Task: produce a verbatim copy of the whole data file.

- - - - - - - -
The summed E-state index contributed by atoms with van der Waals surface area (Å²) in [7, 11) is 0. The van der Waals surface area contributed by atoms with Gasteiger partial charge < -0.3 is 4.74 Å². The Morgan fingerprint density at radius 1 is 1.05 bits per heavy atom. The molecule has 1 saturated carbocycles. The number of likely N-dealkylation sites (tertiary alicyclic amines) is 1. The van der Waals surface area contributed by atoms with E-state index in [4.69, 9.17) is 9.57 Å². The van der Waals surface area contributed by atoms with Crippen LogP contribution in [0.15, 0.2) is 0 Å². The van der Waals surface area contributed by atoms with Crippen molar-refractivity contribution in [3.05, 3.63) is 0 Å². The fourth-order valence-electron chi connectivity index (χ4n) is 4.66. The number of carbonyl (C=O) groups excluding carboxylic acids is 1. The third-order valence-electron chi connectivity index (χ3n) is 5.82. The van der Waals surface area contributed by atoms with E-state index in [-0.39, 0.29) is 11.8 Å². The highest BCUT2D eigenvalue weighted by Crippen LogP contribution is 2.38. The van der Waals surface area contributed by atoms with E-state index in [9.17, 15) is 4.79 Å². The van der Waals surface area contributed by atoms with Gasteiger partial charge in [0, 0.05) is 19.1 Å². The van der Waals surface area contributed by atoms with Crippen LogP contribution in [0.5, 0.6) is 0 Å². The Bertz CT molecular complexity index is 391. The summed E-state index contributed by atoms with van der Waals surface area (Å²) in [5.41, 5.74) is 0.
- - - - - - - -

The summed E-state index contributed by atoms with van der Waals surface area (Å²) in [7, 11) is 0. The van der Waals surface area contributed by atoms with Gasteiger partial charge < -0.3 is 4.74 Å². The Morgan fingerprint density at radius 1 is 1.05 bits per heavy atom. The molecule has 1 saturated carbocycles. The number of likely N-dealkylation sites (tertiary alicyclic amines) is 1. The van der Waals surface area contributed by atoms with E-state index in [4.69, 9.17) is 9.57 Å². The van der Waals surface area contributed by atoms with Crippen LogP contribution in [0.15, 0.2) is 0 Å². The van der Waals surface area contributed by atoms with Crippen molar-refractivity contribution in [3.05, 3.63) is 0 Å². The fourth-order valence-electron chi connectivity index (χ4n) is 4.66. The number of carbonyl (C=O) groups excluding carboxylic acids is 1. The third-order valence-electron chi connectivity index (χ3n) is 5.82. The van der Waals surface area contributed by atoms with E-state index in [-0.39, 0.29) is 11.8 Å². The highest BCUT2D eigenvalue weighted by Crippen LogP contribution is 2.38. The van der Waals surface area contributed by atoms with E-state index in [9.17, 15) is 4.79 Å². The van der Waals surface area contributed by atoms with Gasteiger partial charge in [0, 0.05) is 19.1 Å². The van der Waals surface area contributed by atoms with Crippen LogP contribution in [0.5, 0.6) is 0 Å². The Bertz CT molecular complexity index is 391. The summed E-state index contributed by atoms with van der Waals surface area (Å²) in [5.41, 5.74) is 0.